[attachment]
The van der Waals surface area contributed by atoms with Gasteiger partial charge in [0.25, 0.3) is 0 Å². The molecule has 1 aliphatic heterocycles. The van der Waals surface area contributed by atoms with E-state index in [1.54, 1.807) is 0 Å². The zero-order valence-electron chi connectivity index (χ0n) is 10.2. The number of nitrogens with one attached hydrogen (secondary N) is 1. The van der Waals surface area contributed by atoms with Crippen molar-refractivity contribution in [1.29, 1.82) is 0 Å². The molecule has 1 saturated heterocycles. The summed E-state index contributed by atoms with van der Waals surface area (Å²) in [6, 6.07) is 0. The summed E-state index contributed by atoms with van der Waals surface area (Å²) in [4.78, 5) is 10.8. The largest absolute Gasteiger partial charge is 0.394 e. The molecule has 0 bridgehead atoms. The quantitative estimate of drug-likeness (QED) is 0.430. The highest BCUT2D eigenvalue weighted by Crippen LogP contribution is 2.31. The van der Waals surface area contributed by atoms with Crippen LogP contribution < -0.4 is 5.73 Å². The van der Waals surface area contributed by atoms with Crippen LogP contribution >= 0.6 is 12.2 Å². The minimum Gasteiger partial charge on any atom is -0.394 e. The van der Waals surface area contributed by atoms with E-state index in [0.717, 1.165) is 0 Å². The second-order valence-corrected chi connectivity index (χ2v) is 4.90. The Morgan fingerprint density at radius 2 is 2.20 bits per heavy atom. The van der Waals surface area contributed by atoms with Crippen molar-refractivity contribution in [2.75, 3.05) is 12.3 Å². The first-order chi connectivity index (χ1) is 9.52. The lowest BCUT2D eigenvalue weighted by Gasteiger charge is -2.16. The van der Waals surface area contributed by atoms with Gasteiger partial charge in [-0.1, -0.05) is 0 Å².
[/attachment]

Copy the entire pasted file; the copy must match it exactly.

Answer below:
The van der Waals surface area contributed by atoms with Gasteiger partial charge in [0.25, 0.3) is 0 Å². The molecule has 1 aliphatic heterocycles. The van der Waals surface area contributed by atoms with E-state index in [1.54, 1.807) is 0 Å². The zero-order valence-electron chi connectivity index (χ0n) is 10.2. The number of nitrogens with one attached hydrogen (secondary N) is 1. The van der Waals surface area contributed by atoms with Crippen molar-refractivity contribution in [1.29, 1.82) is 0 Å². The molecule has 1 saturated heterocycles. The summed E-state index contributed by atoms with van der Waals surface area (Å²) in [6, 6.07) is 0. The summed E-state index contributed by atoms with van der Waals surface area (Å²) in [4.78, 5) is 10.8. The largest absolute Gasteiger partial charge is 0.394 e. The molecule has 0 bridgehead atoms. The quantitative estimate of drug-likeness (QED) is 0.430. The highest BCUT2D eigenvalue weighted by Crippen LogP contribution is 2.31. The van der Waals surface area contributed by atoms with Crippen LogP contribution < -0.4 is 5.73 Å². The van der Waals surface area contributed by atoms with Crippen LogP contribution >= 0.6 is 12.2 Å². The minimum Gasteiger partial charge on any atom is -0.394 e. The van der Waals surface area contributed by atoms with E-state index in [0.717, 1.165) is 0 Å². The second-order valence-corrected chi connectivity index (χ2v) is 4.90. The Morgan fingerprint density at radius 2 is 2.20 bits per heavy atom. The van der Waals surface area contributed by atoms with Crippen molar-refractivity contribution in [2.75, 3.05) is 12.3 Å². The first-order chi connectivity index (χ1) is 9.52. The lowest BCUT2D eigenvalue weighted by Gasteiger charge is -2.16. The van der Waals surface area contributed by atoms with Gasteiger partial charge in [-0.1, -0.05) is 0 Å².